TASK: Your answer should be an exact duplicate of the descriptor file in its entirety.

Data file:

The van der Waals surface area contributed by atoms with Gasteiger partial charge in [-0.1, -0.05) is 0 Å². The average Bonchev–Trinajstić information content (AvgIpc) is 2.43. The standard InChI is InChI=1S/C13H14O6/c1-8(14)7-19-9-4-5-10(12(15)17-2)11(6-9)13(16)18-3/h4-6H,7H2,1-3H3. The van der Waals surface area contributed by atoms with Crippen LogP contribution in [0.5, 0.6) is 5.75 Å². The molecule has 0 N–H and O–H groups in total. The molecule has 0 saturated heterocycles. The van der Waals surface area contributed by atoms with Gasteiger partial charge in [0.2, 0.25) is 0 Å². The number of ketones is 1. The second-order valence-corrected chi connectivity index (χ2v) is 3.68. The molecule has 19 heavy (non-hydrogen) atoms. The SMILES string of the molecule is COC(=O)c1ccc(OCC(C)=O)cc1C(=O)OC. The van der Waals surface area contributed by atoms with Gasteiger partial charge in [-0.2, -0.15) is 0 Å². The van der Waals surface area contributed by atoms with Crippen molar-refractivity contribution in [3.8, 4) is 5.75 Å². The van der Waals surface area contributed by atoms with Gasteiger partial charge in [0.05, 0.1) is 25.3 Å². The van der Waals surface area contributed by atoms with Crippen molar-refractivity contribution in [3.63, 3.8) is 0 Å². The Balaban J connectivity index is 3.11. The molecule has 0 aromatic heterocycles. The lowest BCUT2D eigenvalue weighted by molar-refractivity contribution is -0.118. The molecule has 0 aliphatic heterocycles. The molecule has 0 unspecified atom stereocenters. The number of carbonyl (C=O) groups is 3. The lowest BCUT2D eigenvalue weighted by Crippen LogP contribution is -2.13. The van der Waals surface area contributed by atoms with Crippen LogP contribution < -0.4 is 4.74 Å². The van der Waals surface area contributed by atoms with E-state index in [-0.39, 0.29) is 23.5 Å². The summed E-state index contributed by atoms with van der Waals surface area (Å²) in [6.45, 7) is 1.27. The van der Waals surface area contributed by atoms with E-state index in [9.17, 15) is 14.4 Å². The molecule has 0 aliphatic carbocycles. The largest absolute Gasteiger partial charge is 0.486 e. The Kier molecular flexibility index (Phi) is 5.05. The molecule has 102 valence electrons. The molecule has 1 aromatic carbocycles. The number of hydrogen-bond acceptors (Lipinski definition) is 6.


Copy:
The van der Waals surface area contributed by atoms with Gasteiger partial charge in [-0.1, -0.05) is 0 Å². The average Bonchev–Trinajstić information content (AvgIpc) is 2.43. The standard InChI is InChI=1S/C13H14O6/c1-8(14)7-19-9-4-5-10(12(15)17-2)11(6-9)13(16)18-3/h4-6H,7H2,1-3H3. The van der Waals surface area contributed by atoms with Crippen LogP contribution in [0.5, 0.6) is 5.75 Å². The molecule has 0 N–H and O–H groups in total. The molecule has 0 saturated heterocycles. The van der Waals surface area contributed by atoms with Gasteiger partial charge in [0.2, 0.25) is 0 Å². The number of ketones is 1. The second-order valence-corrected chi connectivity index (χ2v) is 3.68. The molecule has 19 heavy (non-hydrogen) atoms. The SMILES string of the molecule is COC(=O)c1ccc(OCC(C)=O)cc1C(=O)OC. The van der Waals surface area contributed by atoms with Gasteiger partial charge in [-0.2, -0.15) is 0 Å². The van der Waals surface area contributed by atoms with Crippen molar-refractivity contribution in [3.8, 4) is 5.75 Å². The van der Waals surface area contributed by atoms with Gasteiger partial charge in [0.05, 0.1) is 25.3 Å². The van der Waals surface area contributed by atoms with Crippen molar-refractivity contribution in [3.63, 3.8) is 0 Å². The Balaban J connectivity index is 3.11. The molecule has 0 aromatic heterocycles. The lowest BCUT2D eigenvalue weighted by molar-refractivity contribution is -0.118. The molecule has 0 aliphatic heterocycles. The molecule has 0 unspecified atom stereocenters. The number of carbonyl (C=O) groups is 3. The lowest BCUT2D eigenvalue weighted by Crippen LogP contribution is -2.13. The van der Waals surface area contributed by atoms with Crippen LogP contribution < -0.4 is 4.74 Å². The van der Waals surface area contributed by atoms with E-state index in [-0.39, 0.29) is 23.5 Å². The summed E-state index contributed by atoms with van der Waals surface area (Å²) in [6.45, 7) is 1.27. The van der Waals surface area contributed by atoms with E-state index in [9.17, 15) is 14.4 Å². The molecule has 0 aliphatic carbocycles. The largest absolute Gasteiger partial charge is 0.486 e. The Kier molecular flexibility index (Phi) is 5.05. The molecule has 102 valence electrons. The molecule has 1 aromatic carbocycles. The number of hydrogen-bond acceptors (Lipinski definition) is 6.